Due to the COVID-19 pandemic, some of the nation’s nuclear power plants have requested exemption from work-hour controls from the Nuclear Regulatory Commission (NRC), as defined in 10CFR26.205 (Braidwood, Seabrook, Calvert Cliffs, Turkey Point, D.C. Cook, Brunswick, and North Anna) and some have requested a delay in some of their required inspections.
As a result, the NRC has allowed several U.S. nuclear power plants (six plants to date) to extend their work-shift hours to as much as 12hrs per day for up to two weeks, and if necessary, to 86hrs per week for that two week period. This is a significant increase from the standards found within 10CFR26.205 which limit 12-hour shift workers to 72hrs per week with a minimum of 2 days off between shifts.
Some nuclear watchdog groups warn that these changes could have disastrous results, leading to fatigue, errors, and the inability of workers at the “reactor controls” to respond quickly and accurately, should immediate operator action be required. Others fear these exemptions could lead to further deviations of safety rules. Eric Epstein, chairman of Three Mile Island Alert, a Pennsylvania non-profit group, said. “It’s not a good idea to stretch workers and marginalize safety standards. This is a step backwards.”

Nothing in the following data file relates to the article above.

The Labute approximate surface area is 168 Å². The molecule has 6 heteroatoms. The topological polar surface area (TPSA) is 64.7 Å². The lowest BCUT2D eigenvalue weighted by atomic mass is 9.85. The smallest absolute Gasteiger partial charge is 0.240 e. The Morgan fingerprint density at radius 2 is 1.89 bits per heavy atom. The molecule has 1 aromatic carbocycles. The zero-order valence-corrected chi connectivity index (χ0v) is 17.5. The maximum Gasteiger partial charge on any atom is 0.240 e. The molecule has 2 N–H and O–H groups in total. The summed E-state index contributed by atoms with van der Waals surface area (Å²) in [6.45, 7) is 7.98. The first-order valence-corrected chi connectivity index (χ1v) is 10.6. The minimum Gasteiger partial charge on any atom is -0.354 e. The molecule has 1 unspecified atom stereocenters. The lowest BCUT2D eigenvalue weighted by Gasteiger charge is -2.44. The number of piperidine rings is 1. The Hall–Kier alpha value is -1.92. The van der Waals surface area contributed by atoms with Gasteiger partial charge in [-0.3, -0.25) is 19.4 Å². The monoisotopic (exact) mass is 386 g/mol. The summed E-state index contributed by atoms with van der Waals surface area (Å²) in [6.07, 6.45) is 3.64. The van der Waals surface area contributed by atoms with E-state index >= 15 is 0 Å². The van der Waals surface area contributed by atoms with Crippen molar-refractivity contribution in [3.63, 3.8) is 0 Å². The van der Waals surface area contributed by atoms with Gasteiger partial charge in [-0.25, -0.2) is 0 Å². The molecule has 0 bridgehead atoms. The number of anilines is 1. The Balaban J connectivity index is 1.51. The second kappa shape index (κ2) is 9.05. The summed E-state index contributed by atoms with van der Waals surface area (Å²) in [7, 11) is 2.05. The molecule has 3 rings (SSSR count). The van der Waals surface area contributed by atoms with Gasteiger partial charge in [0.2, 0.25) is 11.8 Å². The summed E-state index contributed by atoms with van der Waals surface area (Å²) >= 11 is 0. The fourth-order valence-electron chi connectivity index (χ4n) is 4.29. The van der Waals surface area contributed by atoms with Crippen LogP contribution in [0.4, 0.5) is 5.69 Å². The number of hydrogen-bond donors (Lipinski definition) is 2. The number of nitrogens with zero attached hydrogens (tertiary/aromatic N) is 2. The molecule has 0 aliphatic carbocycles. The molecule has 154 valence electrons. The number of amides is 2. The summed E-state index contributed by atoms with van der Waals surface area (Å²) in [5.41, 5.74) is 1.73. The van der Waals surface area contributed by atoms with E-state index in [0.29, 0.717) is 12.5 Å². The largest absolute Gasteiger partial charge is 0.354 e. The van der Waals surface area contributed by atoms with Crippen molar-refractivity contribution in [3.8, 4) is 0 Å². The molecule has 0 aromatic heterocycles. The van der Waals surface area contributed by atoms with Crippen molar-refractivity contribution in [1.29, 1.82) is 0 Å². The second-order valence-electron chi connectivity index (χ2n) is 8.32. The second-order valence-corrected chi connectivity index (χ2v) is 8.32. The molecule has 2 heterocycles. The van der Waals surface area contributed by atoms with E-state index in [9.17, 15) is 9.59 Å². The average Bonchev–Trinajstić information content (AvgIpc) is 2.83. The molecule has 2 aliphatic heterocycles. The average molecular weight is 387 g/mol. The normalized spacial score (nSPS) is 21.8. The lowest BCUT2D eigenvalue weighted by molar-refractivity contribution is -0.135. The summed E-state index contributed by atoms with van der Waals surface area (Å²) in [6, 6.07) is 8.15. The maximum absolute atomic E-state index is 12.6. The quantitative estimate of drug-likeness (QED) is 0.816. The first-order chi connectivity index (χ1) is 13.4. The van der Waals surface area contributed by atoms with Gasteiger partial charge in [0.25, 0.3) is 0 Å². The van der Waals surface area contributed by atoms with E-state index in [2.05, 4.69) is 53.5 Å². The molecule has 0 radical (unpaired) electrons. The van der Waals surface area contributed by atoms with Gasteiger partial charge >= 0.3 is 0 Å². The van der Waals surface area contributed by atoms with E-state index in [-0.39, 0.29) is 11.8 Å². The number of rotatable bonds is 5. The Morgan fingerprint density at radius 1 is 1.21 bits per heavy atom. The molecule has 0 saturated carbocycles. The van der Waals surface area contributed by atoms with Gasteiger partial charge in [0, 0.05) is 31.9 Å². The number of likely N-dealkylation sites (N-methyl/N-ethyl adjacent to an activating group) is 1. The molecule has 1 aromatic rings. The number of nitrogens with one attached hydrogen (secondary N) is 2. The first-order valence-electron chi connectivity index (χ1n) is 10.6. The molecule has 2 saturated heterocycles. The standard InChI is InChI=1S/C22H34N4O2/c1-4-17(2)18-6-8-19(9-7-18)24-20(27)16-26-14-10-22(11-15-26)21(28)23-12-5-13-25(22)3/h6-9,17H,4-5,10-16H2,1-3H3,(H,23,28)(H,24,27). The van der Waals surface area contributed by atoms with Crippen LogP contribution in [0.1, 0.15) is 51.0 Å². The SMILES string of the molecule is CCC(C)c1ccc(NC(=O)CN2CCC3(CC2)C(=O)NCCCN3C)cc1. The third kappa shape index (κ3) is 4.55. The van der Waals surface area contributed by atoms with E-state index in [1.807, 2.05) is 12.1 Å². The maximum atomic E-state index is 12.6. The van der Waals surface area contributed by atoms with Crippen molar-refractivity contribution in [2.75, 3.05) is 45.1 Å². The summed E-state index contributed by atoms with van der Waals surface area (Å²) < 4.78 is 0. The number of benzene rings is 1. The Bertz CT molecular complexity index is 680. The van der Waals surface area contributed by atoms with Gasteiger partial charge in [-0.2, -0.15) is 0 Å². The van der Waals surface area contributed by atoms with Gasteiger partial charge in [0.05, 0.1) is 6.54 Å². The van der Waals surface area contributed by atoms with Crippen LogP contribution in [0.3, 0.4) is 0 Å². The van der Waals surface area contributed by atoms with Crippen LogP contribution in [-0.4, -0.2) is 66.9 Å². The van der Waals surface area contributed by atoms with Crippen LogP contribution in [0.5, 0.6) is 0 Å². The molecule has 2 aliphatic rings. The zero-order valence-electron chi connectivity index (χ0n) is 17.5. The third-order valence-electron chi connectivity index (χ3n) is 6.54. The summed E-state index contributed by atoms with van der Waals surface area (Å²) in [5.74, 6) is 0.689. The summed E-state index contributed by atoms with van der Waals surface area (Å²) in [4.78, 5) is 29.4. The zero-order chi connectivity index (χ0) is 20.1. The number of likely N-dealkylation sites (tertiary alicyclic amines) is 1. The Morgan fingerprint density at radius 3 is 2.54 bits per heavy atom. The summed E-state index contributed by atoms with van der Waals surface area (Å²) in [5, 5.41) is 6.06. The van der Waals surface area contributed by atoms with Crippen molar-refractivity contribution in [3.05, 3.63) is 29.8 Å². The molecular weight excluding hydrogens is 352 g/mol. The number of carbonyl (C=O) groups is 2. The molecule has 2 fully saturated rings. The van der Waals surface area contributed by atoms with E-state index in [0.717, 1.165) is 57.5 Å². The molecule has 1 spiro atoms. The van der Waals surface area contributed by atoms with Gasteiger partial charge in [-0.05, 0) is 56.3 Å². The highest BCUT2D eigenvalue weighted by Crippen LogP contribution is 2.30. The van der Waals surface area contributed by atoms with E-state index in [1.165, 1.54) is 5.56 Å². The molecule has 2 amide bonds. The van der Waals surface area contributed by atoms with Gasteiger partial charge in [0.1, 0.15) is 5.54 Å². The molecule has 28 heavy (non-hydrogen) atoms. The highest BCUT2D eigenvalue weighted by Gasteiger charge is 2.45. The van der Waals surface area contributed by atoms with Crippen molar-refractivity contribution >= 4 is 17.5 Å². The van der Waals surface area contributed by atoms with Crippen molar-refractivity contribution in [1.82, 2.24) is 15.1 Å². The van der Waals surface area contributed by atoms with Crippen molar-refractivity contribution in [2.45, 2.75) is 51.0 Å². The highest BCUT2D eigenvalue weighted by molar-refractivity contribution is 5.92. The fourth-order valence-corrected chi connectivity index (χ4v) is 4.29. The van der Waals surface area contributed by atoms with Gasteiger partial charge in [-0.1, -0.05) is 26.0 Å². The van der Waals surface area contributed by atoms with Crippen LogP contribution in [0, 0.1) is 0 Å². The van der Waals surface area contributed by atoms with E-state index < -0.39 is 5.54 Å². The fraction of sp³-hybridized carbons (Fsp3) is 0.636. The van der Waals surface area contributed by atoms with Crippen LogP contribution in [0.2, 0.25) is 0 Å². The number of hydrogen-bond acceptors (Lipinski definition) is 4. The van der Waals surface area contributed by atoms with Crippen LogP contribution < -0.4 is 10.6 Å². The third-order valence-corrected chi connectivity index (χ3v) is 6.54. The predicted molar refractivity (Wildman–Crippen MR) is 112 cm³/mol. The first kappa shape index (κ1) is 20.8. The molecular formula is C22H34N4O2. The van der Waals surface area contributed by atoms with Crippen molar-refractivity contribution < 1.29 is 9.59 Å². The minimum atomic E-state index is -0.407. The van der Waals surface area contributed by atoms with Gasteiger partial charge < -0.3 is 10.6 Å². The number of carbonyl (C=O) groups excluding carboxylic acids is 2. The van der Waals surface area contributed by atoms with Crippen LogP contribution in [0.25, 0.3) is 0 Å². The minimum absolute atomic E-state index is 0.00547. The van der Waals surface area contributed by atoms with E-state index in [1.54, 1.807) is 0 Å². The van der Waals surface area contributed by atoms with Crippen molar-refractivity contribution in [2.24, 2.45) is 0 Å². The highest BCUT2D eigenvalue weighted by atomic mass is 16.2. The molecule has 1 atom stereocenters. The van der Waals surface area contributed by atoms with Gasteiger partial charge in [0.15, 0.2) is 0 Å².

Several major utilities – Exelon and NextEra, for example – said they can no longer meet the work-hour controls at several of their plants, but could assure the NRC and the public that an extension of these work hours would not have an adverse impact on the safe operation of their plants.
An Exelon spokesperson said, “The work-hour rule exemption is an important contingency that may be implemented to allow healthy workers to remain on site for more hours, reducing the need to bring in outside travelers and vendors.”
Paul Gunter, a director at Beyond Nuclear, a nuclear watchdog group, said, “You want an alert workforce. You don’t do this with bus drivers, but they’re saying it’s OK for nuclear power plant workers.”
The NRC is also granting a few utilities deferment of some inspections as dozens of the nation’s reactors are going through their annual spring refueling cycle outages. These outages can involve more than 1,000 people converging on a power plant for a month or more for refueling, maintenance, and testing.
NRC spokesman, Scott Burnell said, “There are some ancillary activities during an outage that can be deferred.” The NRC is aware of this “new reality” – operating our nuclear plants during a global pandemic – and they are developing guidance for deferring maintenance work. However, it is important to know that a request for any delay must be accompanied by significant documentation, and the NRC will only consider deferment if the utility can clearly show it’s reasonable to expect continued safe operation with the delay of the inspection.